881c888904754a0efe904e452e854754f918ff08.jpg

Feeling a little sheepish this week as the summer sun sets in with intent over Texas. One sheep in particular caught my attention as the temperature rose. The fluffy and fun “Sheep?” by Karakuri Creation Group artist Kanae Saito.

To celebrate this shaggy conundrum your cocktail shepherd heads to the Basque region of the US. Immigrants from Spain and France’s Basque regions were making their living as shepherds in the Pampas plains of South America when the San Francisco Gold Rush hit California in 1849. They joined the throng and headed north, eventually settling in the high deserts of the American West where they established a new American Basque region and continued the shepherding traditions. In addition to the distinctive sheep they herded, they introduced a favorite drink made from a bitter orange flavored French aperitif called Amer Picon. Picon Punch, known as “the Basque cocktail”, is a mix of this obscure liqueur (Amer Picon), brandy, grenadine and soda water (and sometimes lemon).

b1a17760aa900fbc504a11445401ba78ef9b07e8.jpg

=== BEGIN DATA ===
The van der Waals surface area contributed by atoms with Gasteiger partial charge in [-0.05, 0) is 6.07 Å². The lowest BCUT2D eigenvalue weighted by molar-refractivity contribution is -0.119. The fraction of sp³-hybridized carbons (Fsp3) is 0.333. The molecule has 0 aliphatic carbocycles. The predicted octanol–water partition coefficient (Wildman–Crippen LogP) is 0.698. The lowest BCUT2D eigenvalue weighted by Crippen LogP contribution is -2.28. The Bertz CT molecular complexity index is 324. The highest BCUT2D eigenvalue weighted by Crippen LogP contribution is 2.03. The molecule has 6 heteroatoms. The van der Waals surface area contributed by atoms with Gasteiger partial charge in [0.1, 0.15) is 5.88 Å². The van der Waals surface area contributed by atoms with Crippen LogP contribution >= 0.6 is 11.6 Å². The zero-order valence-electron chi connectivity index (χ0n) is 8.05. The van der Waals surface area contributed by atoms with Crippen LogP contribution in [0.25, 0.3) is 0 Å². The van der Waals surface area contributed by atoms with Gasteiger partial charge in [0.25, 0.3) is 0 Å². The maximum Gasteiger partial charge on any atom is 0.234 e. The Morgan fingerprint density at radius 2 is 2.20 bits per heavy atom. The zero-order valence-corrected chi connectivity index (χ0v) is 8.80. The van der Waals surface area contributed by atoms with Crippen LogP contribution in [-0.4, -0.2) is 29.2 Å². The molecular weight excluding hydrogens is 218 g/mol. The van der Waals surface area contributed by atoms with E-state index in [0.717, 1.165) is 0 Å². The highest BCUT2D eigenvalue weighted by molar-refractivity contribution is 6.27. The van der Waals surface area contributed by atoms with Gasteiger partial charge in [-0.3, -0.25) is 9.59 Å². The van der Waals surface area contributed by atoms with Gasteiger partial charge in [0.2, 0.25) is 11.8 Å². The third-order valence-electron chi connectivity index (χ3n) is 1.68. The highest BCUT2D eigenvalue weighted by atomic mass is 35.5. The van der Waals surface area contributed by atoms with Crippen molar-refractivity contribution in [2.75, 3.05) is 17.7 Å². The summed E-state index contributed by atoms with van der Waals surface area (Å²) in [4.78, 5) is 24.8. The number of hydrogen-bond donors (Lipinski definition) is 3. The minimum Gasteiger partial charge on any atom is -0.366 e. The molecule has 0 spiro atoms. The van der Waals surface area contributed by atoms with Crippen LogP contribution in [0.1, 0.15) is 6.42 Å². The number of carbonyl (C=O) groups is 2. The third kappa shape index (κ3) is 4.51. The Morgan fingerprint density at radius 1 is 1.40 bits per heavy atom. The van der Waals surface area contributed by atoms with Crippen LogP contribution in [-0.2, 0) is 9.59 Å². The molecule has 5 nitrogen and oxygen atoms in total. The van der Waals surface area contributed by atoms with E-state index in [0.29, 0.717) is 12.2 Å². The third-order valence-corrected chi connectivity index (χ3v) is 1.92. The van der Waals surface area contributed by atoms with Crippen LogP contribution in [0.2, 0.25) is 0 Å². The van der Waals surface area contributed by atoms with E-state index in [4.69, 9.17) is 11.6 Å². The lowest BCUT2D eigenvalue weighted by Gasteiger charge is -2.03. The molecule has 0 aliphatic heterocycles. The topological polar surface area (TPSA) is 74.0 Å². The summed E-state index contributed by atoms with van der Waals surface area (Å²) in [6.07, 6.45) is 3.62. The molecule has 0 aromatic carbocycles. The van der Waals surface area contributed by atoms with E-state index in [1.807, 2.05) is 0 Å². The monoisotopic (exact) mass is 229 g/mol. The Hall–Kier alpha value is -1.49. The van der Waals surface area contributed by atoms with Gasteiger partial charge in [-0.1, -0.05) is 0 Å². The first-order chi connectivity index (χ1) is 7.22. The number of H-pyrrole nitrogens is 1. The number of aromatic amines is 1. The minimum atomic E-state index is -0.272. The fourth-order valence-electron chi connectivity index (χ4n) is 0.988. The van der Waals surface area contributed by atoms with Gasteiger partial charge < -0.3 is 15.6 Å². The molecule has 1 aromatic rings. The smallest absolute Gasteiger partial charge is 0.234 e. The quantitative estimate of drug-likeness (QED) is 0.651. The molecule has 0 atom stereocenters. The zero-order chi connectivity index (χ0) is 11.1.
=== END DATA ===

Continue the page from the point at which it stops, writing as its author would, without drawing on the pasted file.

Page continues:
Modern day Basque shepherds (those few who still exist) lament the state of affairs with current Picon Punch, because, alas, Amer Picon has not been imported to the US from France since some time after 1908. I’ve picked that specific date because Amer Picon was the featured ingredient in a classic cocktail from that era (published on that date) called the Brooklyn (their answer to the Manhattan). Since that time it has still been produced in France, but the recipe has changed and the proof has steadily lowered from the original 78(!) down to around 19 (consider that most spirits are around 40 proof). Of course, because of the scarcity and unobtainable nature, Amer Picon has become something of a cult beverage in the US, and there are a few do-it-yourself recipes floating about which strive to recreate the exact flavor profile of the original, a mix of oranges, quinine, cinchona and gentian root. So having a true, original Picon Punch is also like a game of hide-and-seek. With a sheep. Cheers!

e7ad21d383c08cbea94984fc39a368291fa802f5.jpg


Picon Punch c. late 1850’s

  • 2 oz Amer Picon (or suitable substitute / homemade)
  • ½ oz Grenadine
  • ½ oz brandy
  • ½ oz Lemon juice
  • Soda water

Shake ingredients together with ice and strain into a favorite glass. Top with soda water. Lemon peel garnish is traditional.


For more about the fantastic fuzzy Sheep box see:

Boxes and Booze: Feeling Sheepish